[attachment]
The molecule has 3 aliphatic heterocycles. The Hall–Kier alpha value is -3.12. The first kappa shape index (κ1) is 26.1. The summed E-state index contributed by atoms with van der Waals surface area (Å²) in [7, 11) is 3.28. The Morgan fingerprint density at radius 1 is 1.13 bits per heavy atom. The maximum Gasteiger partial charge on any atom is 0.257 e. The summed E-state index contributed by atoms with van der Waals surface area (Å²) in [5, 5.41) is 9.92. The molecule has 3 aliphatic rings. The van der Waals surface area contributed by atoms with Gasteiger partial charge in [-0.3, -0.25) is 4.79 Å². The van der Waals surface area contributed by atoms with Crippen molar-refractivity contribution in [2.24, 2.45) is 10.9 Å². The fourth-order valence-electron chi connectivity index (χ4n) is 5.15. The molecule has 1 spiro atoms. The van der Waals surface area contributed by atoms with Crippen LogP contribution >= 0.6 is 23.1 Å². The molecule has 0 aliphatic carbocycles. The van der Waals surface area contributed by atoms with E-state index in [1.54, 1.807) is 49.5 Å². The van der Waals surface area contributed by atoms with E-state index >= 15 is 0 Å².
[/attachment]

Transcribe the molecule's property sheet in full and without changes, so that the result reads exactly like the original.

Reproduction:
The molecule has 3 aliphatic heterocycles. The Hall–Kier alpha value is -3.12. The first kappa shape index (κ1) is 26.1. The summed E-state index contributed by atoms with van der Waals surface area (Å²) in [7, 11) is 3.28. The Morgan fingerprint density at radius 1 is 1.13 bits per heavy atom. The maximum Gasteiger partial charge on any atom is 0.257 e. The summed E-state index contributed by atoms with van der Waals surface area (Å²) in [5, 5.41) is 9.92. The molecule has 3 aliphatic rings. The van der Waals surface area contributed by atoms with Gasteiger partial charge in [-0.3, -0.25) is 4.79 Å². The van der Waals surface area contributed by atoms with Crippen molar-refractivity contribution in [2.24, 2.45) is 10.9 Å². The fourth-order valence-electron chi connectivity index (χ4n) is 5.15. The molecule has 1 spiro atoms. The van der Waals surface area contributed by atoms with Crippen LogP contribution >= 0.6 is 23.1 Å². The molecule has 0 aliphatic carbocycles. The van der Waals surface area contributed by atoms with E-state index in [1.54, 1.807) is 49.5 Å². The van der Waals surface area contributed by atoms with E-state index >= 15 is 0 Å².